Poorer pupils are more likely to be excluded than to achieve the Government’s gold standard English Baccalaureate, a teaching charity has revealed.
Teach First has highlighted that 10.3% of pupils on free school meals achieved the EBacc with a four or above last year, but a bigger proportion (10.7%) had faced a permanent or temporary exclusion.
An EBacc consists of a GCSE in English, maths, a science, a language, history or geography and is ‘highly valued’ by top universities, according to the Russell Group.
Pupils on free school meals are three times more likely to be excluded than other students – with 44,000 experiencing a fixed term or permanent exclusion in 2016-17.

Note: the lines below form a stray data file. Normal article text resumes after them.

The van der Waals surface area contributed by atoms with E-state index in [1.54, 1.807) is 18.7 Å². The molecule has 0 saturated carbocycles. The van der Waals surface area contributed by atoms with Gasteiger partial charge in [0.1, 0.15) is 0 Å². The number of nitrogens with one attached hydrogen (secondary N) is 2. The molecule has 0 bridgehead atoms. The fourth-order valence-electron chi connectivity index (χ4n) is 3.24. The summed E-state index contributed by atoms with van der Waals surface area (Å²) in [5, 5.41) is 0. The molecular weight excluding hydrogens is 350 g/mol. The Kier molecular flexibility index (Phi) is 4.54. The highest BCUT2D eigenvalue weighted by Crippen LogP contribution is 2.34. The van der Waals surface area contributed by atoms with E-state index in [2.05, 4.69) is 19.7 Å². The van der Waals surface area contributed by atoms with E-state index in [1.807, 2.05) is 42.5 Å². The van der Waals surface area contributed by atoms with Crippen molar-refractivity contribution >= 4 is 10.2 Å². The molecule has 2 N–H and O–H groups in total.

Government research has also previously found that every extra day of school missed is associated with a lower chance of achieving five or more good GCSEs or gaining the EBacc.
‘Exclusion is the hotly debated topic in education right now and whatever your opinions towards the EBacc, there is no denying that the subject within it are highly valued by top universities,’ said Russell Hobby, chief executive of Teach First.
‘So with higher rates of exclusion and lower GCSE attainment it’s a real cause for concern that poorer young people appear to lack the support and guidance they need to succeed through school, to keep their options open and to meet their aspirations.
‘We need all young people to have access to the same high standards of education, regardless of their background or family income.’